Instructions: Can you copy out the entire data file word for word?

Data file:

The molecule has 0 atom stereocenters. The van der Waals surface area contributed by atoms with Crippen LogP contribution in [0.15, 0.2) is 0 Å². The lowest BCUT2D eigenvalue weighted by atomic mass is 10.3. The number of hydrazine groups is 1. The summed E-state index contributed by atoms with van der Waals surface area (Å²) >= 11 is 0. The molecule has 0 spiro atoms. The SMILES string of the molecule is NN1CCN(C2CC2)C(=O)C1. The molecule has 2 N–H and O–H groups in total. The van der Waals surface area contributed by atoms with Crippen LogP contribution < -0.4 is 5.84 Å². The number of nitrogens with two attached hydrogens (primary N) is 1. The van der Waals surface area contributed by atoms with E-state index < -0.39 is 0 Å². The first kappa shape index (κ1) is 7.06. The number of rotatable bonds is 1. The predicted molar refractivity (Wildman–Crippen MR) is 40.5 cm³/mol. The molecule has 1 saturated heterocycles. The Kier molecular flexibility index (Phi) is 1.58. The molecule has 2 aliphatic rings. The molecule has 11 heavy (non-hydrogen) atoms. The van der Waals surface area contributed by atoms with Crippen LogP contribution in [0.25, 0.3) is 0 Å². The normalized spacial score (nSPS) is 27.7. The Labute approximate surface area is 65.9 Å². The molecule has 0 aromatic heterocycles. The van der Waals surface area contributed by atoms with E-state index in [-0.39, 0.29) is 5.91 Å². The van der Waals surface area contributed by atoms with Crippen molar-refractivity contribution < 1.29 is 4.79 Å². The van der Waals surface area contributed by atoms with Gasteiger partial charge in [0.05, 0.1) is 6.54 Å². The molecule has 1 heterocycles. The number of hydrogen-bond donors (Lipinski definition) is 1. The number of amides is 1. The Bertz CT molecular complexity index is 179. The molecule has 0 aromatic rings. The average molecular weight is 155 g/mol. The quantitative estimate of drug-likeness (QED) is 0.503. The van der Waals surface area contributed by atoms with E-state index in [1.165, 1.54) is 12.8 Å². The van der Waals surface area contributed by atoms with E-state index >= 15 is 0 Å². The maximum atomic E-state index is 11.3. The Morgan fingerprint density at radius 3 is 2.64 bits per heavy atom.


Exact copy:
The molecule has 0 atom stereocenters. The van der Waals surface area contributed by atoms with Crippen LogP contribution in [0.15, 0.2) is 0 Å². The lowest BCUT2D eigenvalue weighted by atomic mass is 10.3. The number of hydrazine groups is 1. The summed E-state index contributed by atoms with van der Waals surface area (Å²) >= 11 is 0. The molecule has 0 spiro atoms. The SMILES string of the molecule is NN1CCN(C2CC2)C(=O)C1. The molecule has 2 N–H and O–H groups in total. The van der Waals surface area contributed by atoms with Crippen LogP contribution < -0.4 is 5.84 Å². The number of nitrogens with two attached hydrogens (primary N) is 1. The van der Waals surface area contributed by atoms with E-state index < -0.39 is 0 Å². The first kappa shape index (κ1) is 7.06. The number of rotatable bonds is 1. The predicted molar refractivity (Wildman–Crippen MR) is 40.5 cm³/mol. The molecule has 1 saturated heterocycles. The Kier molecular flexibility index (Phi) is 1.58. The molecule has 2 aliphatic rings. The molecule has 11 heavy (non-hydrogen) atoms. The van der Waals surface area contributed by atoms with Crippen LogP contribution in [0.25, 0.3) is 0 Å². The normalized spacial score (nSPS) is 27.7. The Labute approximate surface area is 65.9 Å². The molecule has 0 aromatic heterocycles. The van der Waals surface area contributed by atoms with E-state index in [-0.39, 0.29) is 5.91 Å². The van der Waals surface area contributed by atoms with Crippen molar-refractivity contribution < 1.29 is 4.79 Å². The van der Waals surface area contributed by atoms with Gasteiger partial charge in [0.05, 0.1) is 6.54 Å². The molecule has 1 heterocycles. The number of hydrogen-bond donors (Lipinski definition) is 1. The number of amides is 1. The Bertz CT molecular complexity index is 179. The molecule has 0 aromatic rings. The average molecular weight is 155 g/mol. The quantitative estimate of drug-likeness (QED) is 0.503. The van der Waals surface area contributed by atoms with E-state index in [1.165, 1.54) is 12.8 Å². The van der Waals surface area contributed by atoms with E-state index >= 15 is 0 Å². The maximum atomic E-state index is 11.3. The Morgan fingerprint density at radius 3 is 2.64 bits per heavy atom.